The FCC is reviewing rules to help deal with the 500,000 pieces of zombie satellites and other space debris orbiting the Earth.
Who's in charge of cleaning up all the space junk orbiting Earth? That's the question the Federal Communications Commission is officially asking as it takes comment on a proposal to review its orbital debris rules.
The FCC voted unanimously on Thursday to revamp its 2004 rules. Since the rules took effect more than a decade ago, there have been loads of new technologies developed and many more satellites launched into space. But when old satellites no longer function and turn into zombies, they contribute debris to an orbiting trash heap in space. NASA estimates more than 500,000 pieces of debris, or "space junk," are traveling around the Earth.
It's a real problem. As the volume of space debris increases, so does the potential for danger to unmanned and manned space vehicles, like the International Space station. There's also a risk of debris falling to Earth and injuring people.
"It's been over a decade since we last reviewed our orbital debris rules, and in that time, the number of satellites in use has increased dramatically," FCC Chairman Ajit Pai said in a statement. "So it's high time for the commission to take up this important topic once again."
The problem is only getting worse, as space gets more crowded, Pai and his colleagues said. In a separate vote Thursday, the FCC gave Elon Musk's SpaceX the green light to launch more than 7,000 satellites that can be used to deliver broadband in hard-to-reach areas.
The FCC, which is the primary regulator of the communications industry, recognizes the significant risk posed by all this debris, and is seeking public comment on a proposal that the agency hopes will help set rules to "mitigate the threat posed by orbital debris," Pai said. The agency is exploring six ways to address the problem, including changes in satellite design, better disposal procedures and active collision avoidance.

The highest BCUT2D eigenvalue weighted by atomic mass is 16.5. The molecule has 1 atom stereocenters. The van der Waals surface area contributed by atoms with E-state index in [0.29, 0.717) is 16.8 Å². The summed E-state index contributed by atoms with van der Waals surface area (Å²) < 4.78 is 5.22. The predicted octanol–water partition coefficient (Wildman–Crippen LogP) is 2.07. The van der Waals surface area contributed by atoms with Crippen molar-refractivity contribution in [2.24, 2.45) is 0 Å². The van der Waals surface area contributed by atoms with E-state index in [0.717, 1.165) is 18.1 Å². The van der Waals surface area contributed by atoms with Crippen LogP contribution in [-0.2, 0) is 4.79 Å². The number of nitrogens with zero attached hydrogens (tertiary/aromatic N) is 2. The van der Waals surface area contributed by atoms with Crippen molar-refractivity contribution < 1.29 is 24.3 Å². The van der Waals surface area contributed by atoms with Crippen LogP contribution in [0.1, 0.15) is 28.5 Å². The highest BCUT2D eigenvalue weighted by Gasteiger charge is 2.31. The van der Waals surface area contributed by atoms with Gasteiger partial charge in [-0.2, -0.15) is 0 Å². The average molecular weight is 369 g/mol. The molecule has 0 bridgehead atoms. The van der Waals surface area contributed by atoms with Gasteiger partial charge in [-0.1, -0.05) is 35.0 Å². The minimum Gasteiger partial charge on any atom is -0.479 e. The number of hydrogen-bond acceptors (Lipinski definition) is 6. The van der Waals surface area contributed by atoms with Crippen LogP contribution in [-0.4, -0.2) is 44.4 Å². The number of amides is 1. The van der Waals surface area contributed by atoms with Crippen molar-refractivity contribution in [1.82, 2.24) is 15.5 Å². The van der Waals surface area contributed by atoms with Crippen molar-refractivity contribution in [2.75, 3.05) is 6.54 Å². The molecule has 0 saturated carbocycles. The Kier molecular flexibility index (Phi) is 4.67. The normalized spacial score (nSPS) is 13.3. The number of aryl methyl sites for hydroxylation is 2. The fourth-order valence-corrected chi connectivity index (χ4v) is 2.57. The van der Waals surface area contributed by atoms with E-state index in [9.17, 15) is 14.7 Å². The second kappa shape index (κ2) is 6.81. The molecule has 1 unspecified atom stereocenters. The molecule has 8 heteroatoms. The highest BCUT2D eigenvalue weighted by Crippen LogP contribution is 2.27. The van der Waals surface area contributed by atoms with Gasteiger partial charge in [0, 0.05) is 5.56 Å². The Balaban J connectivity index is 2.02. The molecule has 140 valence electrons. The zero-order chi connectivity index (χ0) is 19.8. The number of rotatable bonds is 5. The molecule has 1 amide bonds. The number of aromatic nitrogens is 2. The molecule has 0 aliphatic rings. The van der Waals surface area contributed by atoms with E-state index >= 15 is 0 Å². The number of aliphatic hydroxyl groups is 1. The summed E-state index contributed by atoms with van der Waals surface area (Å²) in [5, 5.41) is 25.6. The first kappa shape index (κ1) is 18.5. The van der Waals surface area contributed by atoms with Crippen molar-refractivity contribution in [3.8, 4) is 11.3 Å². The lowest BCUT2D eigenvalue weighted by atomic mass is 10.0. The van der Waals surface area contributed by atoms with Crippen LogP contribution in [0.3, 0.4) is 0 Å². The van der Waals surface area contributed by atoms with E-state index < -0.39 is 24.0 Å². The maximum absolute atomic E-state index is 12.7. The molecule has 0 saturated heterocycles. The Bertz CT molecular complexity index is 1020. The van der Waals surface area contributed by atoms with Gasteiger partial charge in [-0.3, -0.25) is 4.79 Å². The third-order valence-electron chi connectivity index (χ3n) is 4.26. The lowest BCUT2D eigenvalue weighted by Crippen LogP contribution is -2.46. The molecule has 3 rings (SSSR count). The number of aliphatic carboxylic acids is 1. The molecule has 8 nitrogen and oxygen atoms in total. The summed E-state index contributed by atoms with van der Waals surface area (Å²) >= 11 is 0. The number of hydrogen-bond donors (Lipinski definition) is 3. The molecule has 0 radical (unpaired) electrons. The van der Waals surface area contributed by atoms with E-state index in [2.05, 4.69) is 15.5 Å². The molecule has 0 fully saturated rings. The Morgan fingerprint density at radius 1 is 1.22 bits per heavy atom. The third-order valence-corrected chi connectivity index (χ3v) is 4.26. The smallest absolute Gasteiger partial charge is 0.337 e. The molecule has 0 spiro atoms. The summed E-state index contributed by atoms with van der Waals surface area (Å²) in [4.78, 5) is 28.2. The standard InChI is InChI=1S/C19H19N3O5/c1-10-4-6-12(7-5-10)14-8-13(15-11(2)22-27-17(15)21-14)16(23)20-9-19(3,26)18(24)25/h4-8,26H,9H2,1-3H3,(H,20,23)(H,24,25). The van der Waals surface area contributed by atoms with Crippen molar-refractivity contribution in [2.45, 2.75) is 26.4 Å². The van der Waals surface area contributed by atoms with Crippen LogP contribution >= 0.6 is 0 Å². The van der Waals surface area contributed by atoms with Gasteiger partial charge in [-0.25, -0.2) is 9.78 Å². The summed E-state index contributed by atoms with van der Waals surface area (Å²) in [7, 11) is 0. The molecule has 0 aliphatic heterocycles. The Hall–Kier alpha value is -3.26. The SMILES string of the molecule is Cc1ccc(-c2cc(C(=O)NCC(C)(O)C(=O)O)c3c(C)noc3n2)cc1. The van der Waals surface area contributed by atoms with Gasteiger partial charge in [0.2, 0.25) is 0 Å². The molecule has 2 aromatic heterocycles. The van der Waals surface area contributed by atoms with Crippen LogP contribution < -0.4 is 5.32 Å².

While the FCC can set new rules for which spectrum bands are used and what technologies can use the airwaves from space, it's not the only agency working to solve this problem. NASA, the Department of Defense, the Federal Aviation Administration and the new Office of Space Commerce, also have expertise and jurisdiction over the launch and tracking of satellites.
Pai's two Republican colleagues, Michael O'Rielly and Brendan Carr, have questioned what role the FCC should play in making these rules. In his remarks at the meeting, Carr thanked his colleagues for including questions in the proposal to determine if the FCC is the right agency to develop these rules, when so much expertise exists in other government agencies.
"Are we the expert agency to make these assessments?" Carr said in a statement. "We can respond by saying, hey, we've got a lot of smart people at this agency, and this isn't rocket science -- except it is. It is literally rocket science we are engaging in."
But Democrat Commissioner Jessica Rosenworcel said she doesn't think the proposal goes far enough.
"It asks loads of technical questions about what sorts of information about orbital debris we should expect from satellite operators, but it fails to set forth a vision for the coming commercial space age," she said. "Likewise, it proposes no principles or measurable goals for space safety."
The vote on the proposal at the November meeting was part of the agency's "space month." In addition to dealing with space junk and the approval of SpaceX's satellites, the FCC considered three other satellite items.
It voted to simplify its licensing process and encourage the launch of new satellite systems. The proposal eliminates redundancies in licensing processes to allow for faster satellite deployment and reduces paperwork burdens on satellite operators.
"These changes are intended to ensure that the United States remains the most desirable country in the world for licensing and operating satellites," Pai said.
In another item considered Thursday, the FCC granted the European Union's version of GPS, called Galileo, access to the US market. The agency also cleared the way for Earth stations in motion, or ESIMs, which provide high-speed broadband on aircraft, ships and trains. The FCC action will allow ESIMs to communicate with non-geosynchronous orbit satellites, known as NGSOs, in an effort to to make it easier for consumers on the go to get access to satellite delivered broadband services.
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